(PhysOrg.com) -- In 1976 the NASA Viking landers took samples of soil on Mars and tested them for signs of organic carbon. A reinterpretation of the results now suggests the samples did contain organic compounds, ...

Device reveals more about Mars' atmosphere

Oct 12, 2010

Instruments designed by a UT Dallas professor to measure atmospheric components on the surface of Mars have uncovered important clues about the planet’s atmosphere and climate history.

Imagining Mars

Mar 25, 2011

(PhysOrg.com) -- This composite of three artists' renderings from 1975 was only wish fulfillment for an unnamed JPL artist; however, the landscape and the rendered shapes took into account what was known about ...

Recommended for you

Rosetta spacecraft sees sinkholes on comet

11 hours ago

The European Space Agency's Rosetta spacecraft first began orbiting comet 67P/Churyumov-Gerasimenko in August 2014. Almost immediately, scientists began to wonder about several surprisingly deep, almost perfectly ...

Me and my world: The human factor in space

13 hours ago

The world around us is defined by how we interact with it. But what if our world was out of this world? As part of NASA's One-Year Mission, researchers are studying how astronauts interact with the "world" ...

Radar guards against space debris

15 hours ago

Space debris poses a growing threat to satellites and other spacecraft, which could be damaged in the event of a collision. A new German space surveillance system, schedu- led to go into operation in 2018, will help to prevent ...

Why we need to keep adding leap seconds

16 hours ago

Today at precisely 10am Australian Eastern Standard time, something chronologically peculiar will take place: there'll be an extra second between 09:59:59 and 10:00:00.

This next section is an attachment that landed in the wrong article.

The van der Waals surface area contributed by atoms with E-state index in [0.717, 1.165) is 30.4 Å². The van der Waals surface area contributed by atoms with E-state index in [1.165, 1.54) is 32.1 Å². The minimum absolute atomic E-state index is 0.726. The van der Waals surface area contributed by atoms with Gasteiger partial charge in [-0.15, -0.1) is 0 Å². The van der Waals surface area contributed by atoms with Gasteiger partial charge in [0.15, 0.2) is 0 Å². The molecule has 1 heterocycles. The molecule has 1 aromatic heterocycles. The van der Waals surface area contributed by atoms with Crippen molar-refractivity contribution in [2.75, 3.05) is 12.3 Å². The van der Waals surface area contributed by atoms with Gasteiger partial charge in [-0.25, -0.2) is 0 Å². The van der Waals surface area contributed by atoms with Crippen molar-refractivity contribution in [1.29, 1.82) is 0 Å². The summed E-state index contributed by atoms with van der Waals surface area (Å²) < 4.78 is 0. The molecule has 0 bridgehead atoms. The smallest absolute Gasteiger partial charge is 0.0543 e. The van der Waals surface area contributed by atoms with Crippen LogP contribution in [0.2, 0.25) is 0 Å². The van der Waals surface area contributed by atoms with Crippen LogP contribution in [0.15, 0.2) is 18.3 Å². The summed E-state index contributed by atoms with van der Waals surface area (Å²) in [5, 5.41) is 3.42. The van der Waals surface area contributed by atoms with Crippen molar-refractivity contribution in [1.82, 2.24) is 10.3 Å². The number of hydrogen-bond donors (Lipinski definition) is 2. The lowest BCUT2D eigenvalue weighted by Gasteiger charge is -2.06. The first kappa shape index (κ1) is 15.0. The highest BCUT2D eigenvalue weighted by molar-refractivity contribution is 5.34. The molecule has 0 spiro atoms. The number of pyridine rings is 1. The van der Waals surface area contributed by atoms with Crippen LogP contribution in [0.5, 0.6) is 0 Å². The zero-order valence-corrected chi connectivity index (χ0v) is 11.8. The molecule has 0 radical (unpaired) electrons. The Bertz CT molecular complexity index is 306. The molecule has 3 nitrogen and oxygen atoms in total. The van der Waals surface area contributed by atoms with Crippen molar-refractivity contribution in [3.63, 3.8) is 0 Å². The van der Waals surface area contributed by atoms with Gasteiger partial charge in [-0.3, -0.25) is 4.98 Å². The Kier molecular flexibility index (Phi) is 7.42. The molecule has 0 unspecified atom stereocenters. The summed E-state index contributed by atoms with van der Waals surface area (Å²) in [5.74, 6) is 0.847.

User comments : 2

Adjust slider to filter visible comments by rank

Display comments: newest first

elektron
5 / 5 (2) May 25, 2012
The term 'organic' is outdated, it's from an era when it wasn't known that chemistry in living things was the same as chemistry in non living things it was before it was discovered that all living things are made of microscopic cells. There's no such thing as organic chemistry, there's just chemistry.

There are CH molecules all over the Galaxy and certainly the universe, C atoms join up, it's what they do don't bother to hold the presses. Aren't quarks and leptons the real building blocks of life anyway?

It's not inconceivable that the jump that led to life itself is so rare that scientists may never ever know how the crucial leap was made.
CardacianNeverid
not rated yet May 25, 2012
The term 'organic' is outdated, it's from an era when it wasn't known that chemistry in living things was the same as chemistry in non living things it was before it was discovered that all living things are made of microscopic cells. There's no such thing as organic chemistry, there's just chemistry -elektron

Agreed, but the field 'organic chemistry' still exists.

It's not inconceivable that the jump that led to life itself is so rare that scientists may never ever know how the crucial leap was made -elektron

I don't agree with that so much. Or to put it another way, I think we will definitely learn how to create life from base chemicals, but we won't necessarily be sure if that is the exact way life got started on Earth.

Please sign in to add a comment. Registration is free, and takes less than a minute. Read more

Click here to reset your password.
Sign in to get notified via email when new comments are made.